Sunday, March 2, 2014

• Ukraine crisis: 'World stands on brink of conflict,' warns Polish prime minister by Matthew



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Poland's Prime Minister, Donald Tusk

Poland has warned the world "stands on the brink of conflict" as the Russian and Ukrainian stand off continues
Donald Tusk, the Polish prime minister, has warned the “world stands on the brink of conflict” over Ukraine, and that “Europe must send a clear signal it will not tolerate any acts of aggression of intervention.”

The warning came in a speech made by Mr Tusk at a specially-convened press conference and expressed Poland’s growing alarm at the situation in its neighbour.
“The world stands on the brink of conflict, the consequences of which are not foreseen,” said the prime minister.
“Not everyone in Europe is aware of this situation.

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A boy warms near a fire at a barricade in central Kiev
(Louisa Gouliamaki/ Getty)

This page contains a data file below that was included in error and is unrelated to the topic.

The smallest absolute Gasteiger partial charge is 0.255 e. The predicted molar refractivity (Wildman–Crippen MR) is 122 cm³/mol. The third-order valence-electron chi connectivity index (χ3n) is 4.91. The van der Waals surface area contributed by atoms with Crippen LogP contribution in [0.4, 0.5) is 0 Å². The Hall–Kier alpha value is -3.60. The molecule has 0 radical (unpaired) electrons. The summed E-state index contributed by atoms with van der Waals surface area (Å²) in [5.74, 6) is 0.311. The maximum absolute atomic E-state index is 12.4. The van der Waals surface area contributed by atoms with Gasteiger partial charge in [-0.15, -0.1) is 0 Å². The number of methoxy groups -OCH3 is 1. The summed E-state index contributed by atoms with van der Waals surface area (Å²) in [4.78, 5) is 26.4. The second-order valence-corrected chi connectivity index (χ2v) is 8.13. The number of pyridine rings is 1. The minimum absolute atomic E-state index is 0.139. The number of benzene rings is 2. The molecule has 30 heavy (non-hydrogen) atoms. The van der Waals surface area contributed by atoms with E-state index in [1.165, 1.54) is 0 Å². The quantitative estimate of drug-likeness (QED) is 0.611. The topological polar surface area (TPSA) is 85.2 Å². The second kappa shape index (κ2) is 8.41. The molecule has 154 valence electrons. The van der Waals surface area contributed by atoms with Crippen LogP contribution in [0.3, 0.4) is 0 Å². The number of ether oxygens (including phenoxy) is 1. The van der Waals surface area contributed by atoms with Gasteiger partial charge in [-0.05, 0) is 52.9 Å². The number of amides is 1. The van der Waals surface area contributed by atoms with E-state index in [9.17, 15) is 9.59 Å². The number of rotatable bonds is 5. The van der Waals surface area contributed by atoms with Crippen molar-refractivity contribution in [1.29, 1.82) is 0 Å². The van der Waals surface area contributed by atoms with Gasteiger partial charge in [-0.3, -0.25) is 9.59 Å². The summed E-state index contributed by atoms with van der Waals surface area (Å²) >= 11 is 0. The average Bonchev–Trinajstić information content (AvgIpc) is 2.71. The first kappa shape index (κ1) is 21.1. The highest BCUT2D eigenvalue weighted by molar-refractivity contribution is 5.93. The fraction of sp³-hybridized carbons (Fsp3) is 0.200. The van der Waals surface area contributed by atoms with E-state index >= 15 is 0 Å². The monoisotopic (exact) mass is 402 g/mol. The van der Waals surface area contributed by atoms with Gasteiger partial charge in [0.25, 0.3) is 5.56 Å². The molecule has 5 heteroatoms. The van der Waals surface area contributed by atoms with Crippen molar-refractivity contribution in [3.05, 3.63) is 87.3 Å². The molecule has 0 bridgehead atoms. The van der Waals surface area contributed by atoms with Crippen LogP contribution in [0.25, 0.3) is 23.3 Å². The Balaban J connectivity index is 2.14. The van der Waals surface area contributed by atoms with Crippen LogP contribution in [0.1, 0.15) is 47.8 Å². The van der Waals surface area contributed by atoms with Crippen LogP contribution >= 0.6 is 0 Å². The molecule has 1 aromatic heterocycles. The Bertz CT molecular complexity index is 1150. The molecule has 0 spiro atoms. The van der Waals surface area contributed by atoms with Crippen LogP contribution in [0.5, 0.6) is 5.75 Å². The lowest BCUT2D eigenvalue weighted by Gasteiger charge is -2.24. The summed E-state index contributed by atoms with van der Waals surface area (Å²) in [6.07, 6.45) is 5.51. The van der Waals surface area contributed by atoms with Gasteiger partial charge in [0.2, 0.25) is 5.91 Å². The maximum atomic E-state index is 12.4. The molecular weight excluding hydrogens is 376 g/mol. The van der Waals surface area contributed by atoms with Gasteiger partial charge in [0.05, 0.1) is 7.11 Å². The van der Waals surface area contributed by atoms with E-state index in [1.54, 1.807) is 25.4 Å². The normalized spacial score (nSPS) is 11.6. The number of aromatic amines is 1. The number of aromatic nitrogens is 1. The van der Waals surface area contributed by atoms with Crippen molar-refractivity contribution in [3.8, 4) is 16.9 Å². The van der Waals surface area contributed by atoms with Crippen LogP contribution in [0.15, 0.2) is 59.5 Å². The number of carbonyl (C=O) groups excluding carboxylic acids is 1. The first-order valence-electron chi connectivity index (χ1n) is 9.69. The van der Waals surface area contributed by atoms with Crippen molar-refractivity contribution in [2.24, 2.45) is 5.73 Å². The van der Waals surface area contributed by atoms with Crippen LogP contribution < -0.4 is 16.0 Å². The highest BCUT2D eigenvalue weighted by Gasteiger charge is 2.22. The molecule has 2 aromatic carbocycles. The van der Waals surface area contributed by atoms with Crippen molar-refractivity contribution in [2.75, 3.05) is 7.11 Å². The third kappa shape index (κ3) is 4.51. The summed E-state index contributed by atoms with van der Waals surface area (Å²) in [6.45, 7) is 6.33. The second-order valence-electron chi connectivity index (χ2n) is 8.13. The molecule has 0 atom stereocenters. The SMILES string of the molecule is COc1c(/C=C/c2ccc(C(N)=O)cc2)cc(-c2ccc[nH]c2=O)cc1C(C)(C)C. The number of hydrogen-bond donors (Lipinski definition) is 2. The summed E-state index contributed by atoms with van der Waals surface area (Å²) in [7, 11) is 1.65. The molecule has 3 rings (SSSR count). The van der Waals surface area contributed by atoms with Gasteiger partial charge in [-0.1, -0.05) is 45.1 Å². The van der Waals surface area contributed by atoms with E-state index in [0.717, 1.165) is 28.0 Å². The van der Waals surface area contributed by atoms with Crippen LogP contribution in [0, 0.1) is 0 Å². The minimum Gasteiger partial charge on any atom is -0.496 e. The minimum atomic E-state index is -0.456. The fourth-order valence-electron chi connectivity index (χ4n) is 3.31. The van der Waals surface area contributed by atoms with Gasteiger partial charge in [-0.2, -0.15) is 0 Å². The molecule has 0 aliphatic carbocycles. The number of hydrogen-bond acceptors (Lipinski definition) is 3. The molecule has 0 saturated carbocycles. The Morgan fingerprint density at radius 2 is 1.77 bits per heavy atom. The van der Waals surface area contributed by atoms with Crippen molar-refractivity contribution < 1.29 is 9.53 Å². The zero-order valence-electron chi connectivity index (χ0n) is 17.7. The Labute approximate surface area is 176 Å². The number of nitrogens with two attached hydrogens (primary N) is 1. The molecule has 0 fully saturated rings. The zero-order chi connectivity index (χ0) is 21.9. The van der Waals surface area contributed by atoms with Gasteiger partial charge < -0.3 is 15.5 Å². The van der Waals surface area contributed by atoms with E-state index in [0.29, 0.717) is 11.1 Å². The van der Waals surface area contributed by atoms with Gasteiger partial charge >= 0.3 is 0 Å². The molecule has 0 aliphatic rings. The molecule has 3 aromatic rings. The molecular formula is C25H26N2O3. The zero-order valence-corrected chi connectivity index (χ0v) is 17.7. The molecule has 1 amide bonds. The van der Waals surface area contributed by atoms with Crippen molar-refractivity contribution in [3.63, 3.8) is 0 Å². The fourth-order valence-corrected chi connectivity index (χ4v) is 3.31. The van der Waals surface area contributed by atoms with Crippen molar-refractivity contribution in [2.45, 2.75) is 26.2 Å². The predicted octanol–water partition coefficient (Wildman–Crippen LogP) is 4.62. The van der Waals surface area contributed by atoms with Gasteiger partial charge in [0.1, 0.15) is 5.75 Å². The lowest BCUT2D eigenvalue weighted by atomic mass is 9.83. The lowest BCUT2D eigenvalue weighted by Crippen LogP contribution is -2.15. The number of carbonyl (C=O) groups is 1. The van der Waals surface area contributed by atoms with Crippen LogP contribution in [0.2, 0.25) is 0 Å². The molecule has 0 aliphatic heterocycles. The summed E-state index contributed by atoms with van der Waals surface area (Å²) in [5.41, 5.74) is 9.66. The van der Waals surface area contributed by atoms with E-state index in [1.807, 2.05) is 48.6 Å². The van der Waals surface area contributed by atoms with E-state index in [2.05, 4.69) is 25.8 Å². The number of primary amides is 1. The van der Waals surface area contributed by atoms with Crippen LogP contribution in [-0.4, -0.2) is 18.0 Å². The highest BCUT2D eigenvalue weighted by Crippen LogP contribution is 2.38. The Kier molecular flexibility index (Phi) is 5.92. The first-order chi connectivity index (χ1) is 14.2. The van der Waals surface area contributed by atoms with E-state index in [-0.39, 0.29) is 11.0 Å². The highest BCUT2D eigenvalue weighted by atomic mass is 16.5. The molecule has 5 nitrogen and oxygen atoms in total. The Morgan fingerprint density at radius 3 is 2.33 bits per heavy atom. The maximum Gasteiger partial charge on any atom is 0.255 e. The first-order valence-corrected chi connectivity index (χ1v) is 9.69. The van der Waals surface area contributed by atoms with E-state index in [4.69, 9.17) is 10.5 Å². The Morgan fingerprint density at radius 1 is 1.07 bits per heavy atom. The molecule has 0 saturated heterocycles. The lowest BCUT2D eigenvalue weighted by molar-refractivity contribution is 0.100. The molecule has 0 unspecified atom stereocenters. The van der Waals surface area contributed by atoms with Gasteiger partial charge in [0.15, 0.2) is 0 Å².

“Ukrainians have to find out today that they have real friends,” Mr Tusk continued. “Europe must send a clear signal that it will not tolerate any acts of aggression or intervention.”

Russia's use of force in Ukraine has triggered mounting anxiety in Poland, which, given its bloody treatment at the hands of Moscow in the past, still views the Kremlin with deep and ingrained suspicion.

Bronislaw Komorowski, the Polish president, has called for the North Atlantic Council to convene in an emergency session saying "we [Poles] can feel threatened by the potential use of Russian armed forces on Ukrainian territory."

Meanwhile, Radek Sikorski, Poland’s foreign minister who played a key role in brokering the agreement that ended the deadly conflict in central Kiev, cut short a visit to Iran to deal with the crisis on his country’s borders.

In the Czech Republic, the country’s president drew parallels with Russia’s military intervention in Crimea to the Warsaw Pact's crushing of the Prague Spring in 1968.
“Although I absolutely understand the interests of the majority Russian-speaking population of Crimea... we have our experience with military intervention from 1968,” said Milos Zeman.

“I think any military intervention creates a deep ditch which cannot be filled for a generation,” he added.

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